The following is the list of 21 government medical colleges in Tamil Nadu. Overall, they have 2750 MBBS seats. Out of these, 2318 seats come under the 85% state quota. Admission to these 2318 seats was already completed during the first counselling held by the state in the month of June 2016.

For those candidates who have appeared for NEET entrance examination, 412 seats are available through All India Quota. The detailed breakdown of seats for each medical college in Tamil Nadu is given below:


Sl. No.Name of the CollegeTotal SeatsState QuotaAll India Quota
1Chengalpattu Medical College1008515
2Coimbatore Medical College15012822
3Dharmapuri Medical College1008515
4Govt. K.A.P.V. Medical College, Trichy15012822
5Govt. Medical College, ESIC Hospital, Coimbatore 100 65 15
6Govt. Medical College, Omandurar Estate, Chennai 100 85 15
7Govt. Mohan Kumaramangalam Medical College, Salem 100 85 15
8Kanyakumari Medical College 100 85 15
9Kilpauk Medical College 150 128 22
10Madras Medical College 250 212 38
11Madurai Medical College 150 128 22
12Sivagangai Medical College 100 85 15
13Stanley Medical College 250 213 37
14Thanjavur Medical College 150 127 23
15Theni Medical College 100 85 15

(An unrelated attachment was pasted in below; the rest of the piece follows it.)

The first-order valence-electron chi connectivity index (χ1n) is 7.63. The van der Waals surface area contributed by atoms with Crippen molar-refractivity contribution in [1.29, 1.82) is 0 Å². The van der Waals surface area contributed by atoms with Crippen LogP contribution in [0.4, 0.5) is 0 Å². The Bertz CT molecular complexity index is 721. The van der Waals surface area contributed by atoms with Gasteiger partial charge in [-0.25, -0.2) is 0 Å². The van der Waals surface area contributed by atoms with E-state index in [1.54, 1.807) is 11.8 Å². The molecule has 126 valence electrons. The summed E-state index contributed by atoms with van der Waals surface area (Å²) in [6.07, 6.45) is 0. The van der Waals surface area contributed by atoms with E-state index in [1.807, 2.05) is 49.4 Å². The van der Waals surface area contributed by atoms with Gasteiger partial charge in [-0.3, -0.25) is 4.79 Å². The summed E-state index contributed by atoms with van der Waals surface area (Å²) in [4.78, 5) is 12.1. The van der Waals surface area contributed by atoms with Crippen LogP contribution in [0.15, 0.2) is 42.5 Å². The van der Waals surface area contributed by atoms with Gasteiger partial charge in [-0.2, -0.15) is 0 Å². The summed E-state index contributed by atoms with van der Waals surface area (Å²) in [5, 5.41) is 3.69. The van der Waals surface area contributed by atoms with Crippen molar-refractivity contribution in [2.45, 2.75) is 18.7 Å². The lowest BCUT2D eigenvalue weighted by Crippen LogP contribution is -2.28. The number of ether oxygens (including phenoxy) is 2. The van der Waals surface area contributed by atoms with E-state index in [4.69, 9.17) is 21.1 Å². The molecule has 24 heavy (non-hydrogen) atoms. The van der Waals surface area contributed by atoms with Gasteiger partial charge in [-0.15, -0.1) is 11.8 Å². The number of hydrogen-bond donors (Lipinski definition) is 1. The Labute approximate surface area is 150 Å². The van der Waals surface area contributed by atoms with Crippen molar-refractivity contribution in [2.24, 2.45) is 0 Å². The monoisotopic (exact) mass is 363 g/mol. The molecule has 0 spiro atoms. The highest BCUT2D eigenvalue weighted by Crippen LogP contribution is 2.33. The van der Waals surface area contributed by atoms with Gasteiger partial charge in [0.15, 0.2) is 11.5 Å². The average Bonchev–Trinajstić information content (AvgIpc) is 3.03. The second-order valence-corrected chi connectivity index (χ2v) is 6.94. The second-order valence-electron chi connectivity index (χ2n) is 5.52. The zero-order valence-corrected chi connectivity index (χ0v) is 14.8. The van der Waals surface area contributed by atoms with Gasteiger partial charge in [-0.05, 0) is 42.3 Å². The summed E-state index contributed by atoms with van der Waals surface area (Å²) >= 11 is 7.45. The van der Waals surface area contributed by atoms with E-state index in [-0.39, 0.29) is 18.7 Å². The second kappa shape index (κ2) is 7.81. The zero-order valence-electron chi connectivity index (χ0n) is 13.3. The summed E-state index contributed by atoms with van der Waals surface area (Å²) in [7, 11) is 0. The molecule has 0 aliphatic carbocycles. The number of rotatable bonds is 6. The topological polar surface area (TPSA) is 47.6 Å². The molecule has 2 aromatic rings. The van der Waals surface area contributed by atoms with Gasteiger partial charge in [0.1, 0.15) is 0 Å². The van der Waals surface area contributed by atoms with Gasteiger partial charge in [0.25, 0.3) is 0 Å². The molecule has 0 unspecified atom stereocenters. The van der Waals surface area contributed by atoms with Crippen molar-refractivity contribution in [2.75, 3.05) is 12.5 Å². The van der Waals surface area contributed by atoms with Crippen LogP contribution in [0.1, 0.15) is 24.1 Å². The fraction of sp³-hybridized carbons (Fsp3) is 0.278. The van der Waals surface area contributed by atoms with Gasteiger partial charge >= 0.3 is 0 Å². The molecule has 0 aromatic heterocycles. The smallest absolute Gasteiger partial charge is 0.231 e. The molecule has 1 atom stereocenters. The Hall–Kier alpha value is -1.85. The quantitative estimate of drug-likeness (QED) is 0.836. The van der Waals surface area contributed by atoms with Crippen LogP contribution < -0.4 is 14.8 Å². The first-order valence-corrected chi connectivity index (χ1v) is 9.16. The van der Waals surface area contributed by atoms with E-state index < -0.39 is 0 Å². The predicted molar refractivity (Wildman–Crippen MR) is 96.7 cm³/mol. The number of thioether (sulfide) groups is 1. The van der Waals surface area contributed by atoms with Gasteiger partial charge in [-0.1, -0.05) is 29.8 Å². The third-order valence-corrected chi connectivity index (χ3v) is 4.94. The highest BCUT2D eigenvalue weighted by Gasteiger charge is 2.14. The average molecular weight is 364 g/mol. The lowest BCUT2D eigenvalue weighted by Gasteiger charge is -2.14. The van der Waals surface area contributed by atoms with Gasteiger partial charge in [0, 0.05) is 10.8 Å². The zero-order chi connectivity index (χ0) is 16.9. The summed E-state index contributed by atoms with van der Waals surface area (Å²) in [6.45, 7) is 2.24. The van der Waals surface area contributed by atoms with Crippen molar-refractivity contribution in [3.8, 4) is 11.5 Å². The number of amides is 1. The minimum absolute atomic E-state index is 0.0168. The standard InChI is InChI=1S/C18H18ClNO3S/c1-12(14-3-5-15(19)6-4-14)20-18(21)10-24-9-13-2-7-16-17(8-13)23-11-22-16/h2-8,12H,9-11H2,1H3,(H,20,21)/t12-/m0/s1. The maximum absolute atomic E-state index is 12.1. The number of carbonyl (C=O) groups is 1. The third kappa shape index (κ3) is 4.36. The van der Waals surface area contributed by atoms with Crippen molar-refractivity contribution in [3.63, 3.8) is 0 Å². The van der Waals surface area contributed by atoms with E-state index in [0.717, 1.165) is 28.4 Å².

16Thiruvarur Medical College 100 85 15
17Thoothukudi Medical College 150 127 23
18Tirunelveli Medical College 150 127 23
19Tiruvannamalai Medical College 100 85 15
20Vellore Medical College 100 85 15
21Villupuram Medical College 100 85 15
Total27502318412

Disclaimer

We have taken utmost care to ensure the information is correct to the best of our knowledge. These information are as collected and consolidated from the web sites of Health & Family Welfare Department, Government of Tamil Nadu and Medical Council of India. We recommend you to use the above information as a guide only. For the latest and current information, please refer to the appropriate Authorities.
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Sunday, August 7, 2016

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Total number of medical seats in India

Do you know the total number of medical seats in India? This article gives an update on the total number of MBBS seats available in India. The information is collected from the web site of Medical Council of India.

Total number of medical seats in India

We have summarized the information from the web site and presented in a format that is easy to understand. There are about 425 medical colleges all over India, almost a 50:50 distribution of government and private medical colleges. These 425 medical colleges provide about 53,000 medical seats a year, 28790 seats under government medical colleges and 24440 seats under private medical colleges.